The entire coastline of Manhattan Beach outside Los Angeles remains closed today after globs of an petroleum solids continue to wash up on the shoreline of the popular beach. The oily substance began appearing on Wednesday afternoon and has since covered over 6 miles of shoreline, according to the U.S. Coast Guard.This unusual oil slick comes about a week after a 24-inch pipeline ruptured ruptured 100 miles North near Santa Barbara. The pipeline, owned by Santa Maria-based Plains All-American Pipeline, spilled oil into the ocean off Refugio State Beach, about 20 miles west of Santa Barbara.
The pipeline was on land but flowed from a culvert into the waters. The EPA says as many as 500 barrels may have reached the waters off the coast of Refugio State Beach.Officials from the U.S. Coast Guard and the Manhattan Beach Mayor haven’t immediately placed blame on the oil spill from last week.
“They don’t even know the cause, so everything is precautionary at this point,” Manhattan Beach Mayor Wayne Powell told ABC 7 News.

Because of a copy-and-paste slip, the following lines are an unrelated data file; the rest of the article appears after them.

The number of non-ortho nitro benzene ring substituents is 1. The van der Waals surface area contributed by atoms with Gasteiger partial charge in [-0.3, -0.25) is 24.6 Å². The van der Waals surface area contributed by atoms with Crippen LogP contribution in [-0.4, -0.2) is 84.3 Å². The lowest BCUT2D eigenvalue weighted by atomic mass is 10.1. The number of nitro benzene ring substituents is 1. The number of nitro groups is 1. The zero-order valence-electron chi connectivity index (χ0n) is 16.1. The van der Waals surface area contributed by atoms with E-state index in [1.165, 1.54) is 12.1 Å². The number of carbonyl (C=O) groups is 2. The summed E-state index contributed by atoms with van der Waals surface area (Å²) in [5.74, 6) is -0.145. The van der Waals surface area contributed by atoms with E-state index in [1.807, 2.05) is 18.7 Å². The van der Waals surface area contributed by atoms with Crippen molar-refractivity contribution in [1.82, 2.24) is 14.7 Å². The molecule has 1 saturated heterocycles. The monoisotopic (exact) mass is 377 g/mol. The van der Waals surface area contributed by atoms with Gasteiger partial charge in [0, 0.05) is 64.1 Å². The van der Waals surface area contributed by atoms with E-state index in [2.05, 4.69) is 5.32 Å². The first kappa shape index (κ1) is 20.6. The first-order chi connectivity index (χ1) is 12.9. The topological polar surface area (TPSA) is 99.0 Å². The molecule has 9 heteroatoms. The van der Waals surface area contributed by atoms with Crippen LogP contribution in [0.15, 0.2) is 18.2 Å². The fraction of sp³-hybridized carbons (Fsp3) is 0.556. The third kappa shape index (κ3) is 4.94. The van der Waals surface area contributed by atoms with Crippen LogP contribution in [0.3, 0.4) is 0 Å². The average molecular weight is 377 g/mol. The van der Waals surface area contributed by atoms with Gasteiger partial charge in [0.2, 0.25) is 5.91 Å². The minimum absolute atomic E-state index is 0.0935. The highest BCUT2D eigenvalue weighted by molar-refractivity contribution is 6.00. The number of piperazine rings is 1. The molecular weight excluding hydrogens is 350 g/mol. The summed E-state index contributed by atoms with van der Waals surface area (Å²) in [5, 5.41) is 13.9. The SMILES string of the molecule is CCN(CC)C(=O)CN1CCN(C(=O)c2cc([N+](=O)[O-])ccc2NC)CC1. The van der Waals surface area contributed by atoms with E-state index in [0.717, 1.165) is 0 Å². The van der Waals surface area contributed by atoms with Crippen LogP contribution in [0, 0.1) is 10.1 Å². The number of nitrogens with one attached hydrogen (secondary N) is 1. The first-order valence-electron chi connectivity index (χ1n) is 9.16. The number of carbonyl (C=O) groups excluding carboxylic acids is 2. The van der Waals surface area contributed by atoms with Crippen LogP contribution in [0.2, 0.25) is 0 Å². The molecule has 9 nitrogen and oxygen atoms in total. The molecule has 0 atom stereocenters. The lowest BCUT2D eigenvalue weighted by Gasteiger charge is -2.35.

Charlene Downey, the on-scene coordinator for the U.S. Coastguard, was asked during a Thursday morning news conference whether the substance might be related to the oil spill last week. She said it’s too early to tell whether there’s a connection.
“We are continuing to analyze the beaches and try to determine the source of the tar balls and tar patties that washed up on shore yesterday — It does take time to get those sent to the labs and analyzed so it could be a few days to a week.”Photo credit: ABC News 7Clean up crews have rescued brown pelicans and transferred a sea lion covered by the oily substance to Sea World for evaluation and treatment.
Local fishing areas have also been closed until crews are able to remove residual oil from area beaches. Local officials have urged people to stay away from the shoreline but are still welcome to to visit the beach.
Last year, some may recall a bill from environmentalist to permanently ban drilling off the coast of Santa Barbara that failed to pass the State Assembly. The bill’s failure to pass marked a major success for Sunset Exploration and drilling partner Exxon Mobile. The two oil companies are seeking the rights to drill for oil on an Air Force property nearby known as the Tranquillon Ridge. Environmentalists have called on the State Assembly to reevaluate the ban that failed in 2014.
— ABC News (@ABC) May 28, 2015